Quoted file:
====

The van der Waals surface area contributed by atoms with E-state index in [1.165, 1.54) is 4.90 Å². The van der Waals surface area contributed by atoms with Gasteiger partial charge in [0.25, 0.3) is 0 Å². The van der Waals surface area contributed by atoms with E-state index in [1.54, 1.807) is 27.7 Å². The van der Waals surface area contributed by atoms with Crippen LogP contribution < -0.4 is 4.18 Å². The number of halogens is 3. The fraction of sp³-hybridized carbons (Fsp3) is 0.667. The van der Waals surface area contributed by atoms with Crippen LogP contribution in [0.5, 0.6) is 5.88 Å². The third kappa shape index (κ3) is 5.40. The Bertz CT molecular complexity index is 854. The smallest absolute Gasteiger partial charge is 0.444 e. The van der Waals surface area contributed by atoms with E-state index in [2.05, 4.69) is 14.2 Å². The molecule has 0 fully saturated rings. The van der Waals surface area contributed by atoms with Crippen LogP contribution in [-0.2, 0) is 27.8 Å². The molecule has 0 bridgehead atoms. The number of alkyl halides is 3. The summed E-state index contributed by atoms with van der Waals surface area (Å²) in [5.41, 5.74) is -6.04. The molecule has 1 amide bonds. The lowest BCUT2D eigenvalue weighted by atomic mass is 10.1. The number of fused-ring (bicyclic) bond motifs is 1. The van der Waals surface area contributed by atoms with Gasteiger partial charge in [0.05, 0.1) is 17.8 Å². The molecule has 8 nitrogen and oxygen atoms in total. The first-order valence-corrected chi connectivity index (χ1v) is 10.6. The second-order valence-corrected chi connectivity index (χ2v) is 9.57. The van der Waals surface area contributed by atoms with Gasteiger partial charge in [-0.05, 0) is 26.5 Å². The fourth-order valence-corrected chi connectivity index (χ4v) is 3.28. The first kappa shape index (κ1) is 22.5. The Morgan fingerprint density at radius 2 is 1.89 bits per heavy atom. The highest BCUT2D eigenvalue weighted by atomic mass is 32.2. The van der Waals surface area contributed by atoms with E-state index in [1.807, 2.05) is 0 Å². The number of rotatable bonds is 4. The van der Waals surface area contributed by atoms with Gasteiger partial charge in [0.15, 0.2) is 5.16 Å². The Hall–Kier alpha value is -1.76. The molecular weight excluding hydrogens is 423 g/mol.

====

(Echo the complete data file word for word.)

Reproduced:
The van der Waals surface area contributed by atoms with E-state index in [1.165, 1.54) is 4.90 Å². The van der Waals surface area contributed by atoms with Gasteiger partial charge in [0.25, 0.3) is 0 Å². The van der Waals surface area contributed by atoms with E-state index in [1.54, 1.807) is 27.7 Å². The van der Waals surface area contributed by atoms with Crippen LogP contribution < -0.4 is 4.18 Å². The number of halogens is 3. The fraction of sp³-hybridized carbons (Fsp3) is 0.667. The van der Waals surface area contributed by atoms with Crippen LogP contribution in [0.5, 0.6) is 5.88 Å². The third kappa shape index (κ3) is 5.40. The Bertz CT molecular complexity index is 854. The smallest absolute Gasteiger partial charge is 0.444 e. The van der Waals surface area contributed by atoms with E-state index in [2.05, 4.69) is 14.2 Å². The molecule has 0 fully saturated rings. The van der Waals surface area contributed by atoms with Crippen LogP contribution in [-0.2, 0) is 27.8 Å². The molecule has 0 bridgehead atoms. The number of alkyl halides is 3. The summed E-state index contributed by atoms with van der Waals surface area (Å²) in [5.41, 5.74) is -6.04. The molecule has 1 amide bonds. The lowest BCUT2D eigenvalue weighted by atomic mass is 10.1. The number of fused-ring (bicyclic) bond motifs is 1. The van der Waals surface area contributed by atoms with Gasteiger partial charge in [0.05, 0.1) is 17.8 Å². The molecule has 8 nitrogen and oxygen atoms in total. The first-order valence-corrected chi connectivity index (χ1v) is 10.6. The second-order valence-corrected chi connectivity index (χ2v) is 9.57. The van der Waals surface area contributed by atoms with Gasteiger partial charge in [-0.05, 0) is 26.5 Å². The fourth-order valence-corrected chi connectivity index (χ4v) is 3.28. The first kappa shape index (κ1) is 22.5. The Morgan fingerprint density at radius 2 is 1.89 bits per heavy atom. The highest BCUT2D eigenvalue weighted by atomic mass is 32.2. The van der Waals surface area contributed by atoms with E-state index in [1.807, 2.05) is 0 Å². The number of rotatable bonds is 4. The van der Waals surface area contributed by atoms with Gasteiger partial charge in [0.15, 0.2) is 5.16 Å². The Hall–Kier alpha value is -1.76. The molecular weight excluding hydrogens is 423 g/mol.